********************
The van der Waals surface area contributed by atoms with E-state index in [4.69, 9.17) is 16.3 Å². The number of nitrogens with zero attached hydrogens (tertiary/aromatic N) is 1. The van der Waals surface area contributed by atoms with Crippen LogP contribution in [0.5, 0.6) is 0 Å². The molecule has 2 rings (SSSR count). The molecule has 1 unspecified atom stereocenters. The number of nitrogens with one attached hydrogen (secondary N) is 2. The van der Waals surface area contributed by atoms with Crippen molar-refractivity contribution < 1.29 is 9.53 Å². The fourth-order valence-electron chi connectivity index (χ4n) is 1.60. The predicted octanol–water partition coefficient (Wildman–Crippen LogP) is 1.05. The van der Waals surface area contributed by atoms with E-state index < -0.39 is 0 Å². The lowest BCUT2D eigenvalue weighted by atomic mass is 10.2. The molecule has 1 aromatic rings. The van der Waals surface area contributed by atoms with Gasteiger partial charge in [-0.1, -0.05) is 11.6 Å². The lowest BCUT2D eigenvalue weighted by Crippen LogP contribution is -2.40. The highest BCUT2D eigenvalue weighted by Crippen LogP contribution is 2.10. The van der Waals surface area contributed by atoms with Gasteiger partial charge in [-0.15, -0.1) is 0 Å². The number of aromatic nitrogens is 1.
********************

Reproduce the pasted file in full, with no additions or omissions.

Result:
The van der Waals surface area contributed by atoms with E-state index in [4.69, 9.17) is 16.3 Å². The number of nitrogens with zero attached hydrogens (tertiary/aromatic N) is 1. The van der Waals surface area contributed by atoms with Crippen LogP contribution in [0.5, 0.6) is 0 Å². The molecule has 2 rings (SSSR count). The molecule has 1 unspecified atom stereocenters. The number of nitrogens with one attached hydrogen (secondary N) is 2. The van der Waals surface area contributed by atoms with Crippen molar-refractivity contribution < 1.29 is 9.53 Å². The fourth-order valence-electron chi connectivity index (χ4n) is 1.60. The predicted octanol–water partition coefficient (Wildman–Crippen LogP) is 1.05. The van der Waals surface area contributed by atoms with E-state index < -0.39 is 0 Å². The lowest BCUT2D eigenvalue weighted by atomic mass is 10.2. The molecule has 1 aromatic rings. The van der Waals surface area contributed by atoms with Gasteiger partial charge in [-0.1, -0.05) is 11.6 Å². The lowest BCUT2D eigenvalue weighted by Crippen LogP contribution is -2.40. The highest BCUT2D eigenvalue weighted by Crippen LogP contribution is 2.10. The van der Waals surface area contributed by atoms with Gasteiger partial charge in [-0.15, -0.1) is 0 Å². The number of aromatic nitrogens is 1.